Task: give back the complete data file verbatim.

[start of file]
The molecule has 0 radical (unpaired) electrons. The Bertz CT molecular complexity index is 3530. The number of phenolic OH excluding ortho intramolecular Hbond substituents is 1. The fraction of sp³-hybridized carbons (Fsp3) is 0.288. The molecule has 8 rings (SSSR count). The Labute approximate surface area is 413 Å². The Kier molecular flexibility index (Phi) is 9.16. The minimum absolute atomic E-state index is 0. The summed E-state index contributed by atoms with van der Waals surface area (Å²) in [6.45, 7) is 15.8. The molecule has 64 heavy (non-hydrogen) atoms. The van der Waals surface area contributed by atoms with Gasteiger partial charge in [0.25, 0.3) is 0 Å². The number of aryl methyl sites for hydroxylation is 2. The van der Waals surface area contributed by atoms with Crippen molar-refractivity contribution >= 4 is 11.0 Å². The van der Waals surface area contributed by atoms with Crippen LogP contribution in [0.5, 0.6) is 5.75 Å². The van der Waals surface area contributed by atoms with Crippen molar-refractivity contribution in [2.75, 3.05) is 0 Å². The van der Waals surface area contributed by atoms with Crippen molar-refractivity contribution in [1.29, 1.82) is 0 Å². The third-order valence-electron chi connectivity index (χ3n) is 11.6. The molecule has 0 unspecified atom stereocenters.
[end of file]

The molecule has 0 radical (unpaired) electrons. The Bertz CT molecular complexity index is 3530. The number of phenolic OH excluding ortho intramolecular Hbond substituents is 1. The fraction of sp³-hybridized carbons (Fsp3) is 0.288. The molecule has 8 rings (SSSR count). The Labute approximate surface area is 413 Å². The Kier molecular flexibility index (Phi) is 9.16. The minimum absolute atomic E-state index is 0. The summed E-state index contributed by atoms with van der Waals surface area (Å²) in [6.45, 7) is 15.8. The molecule has 64 heavy (non-hydrogen) atoms. The van der Waals surface area contributed by atoms with Gasteiger partial charge in [0.25, 0.3) is 0 Å². The number of aryl methyl sites for hydroxylation is 2. The van der Waals surface area contributed by atoms with Crippen molar-refractivity contribution >= 4 is 11.0 Å². The van der Waals surface area contributed by atoms with Crippen LogP contribution in [0.5, 0.6) is 5.75 Å². The van der Waals surface area contributed by atoms with Crippen molar-refractivity contribution in [2.75, 3.05) is 0 Å². The van der Waals surface area contributed by atoms with Crippen molar-refractivity contribution in [1.29, 1.82) is 0 Å². The third-order valence-electron chi connectivity index (χ3n) is 11.6. The molecule has 0 unspecified atom stereocenters.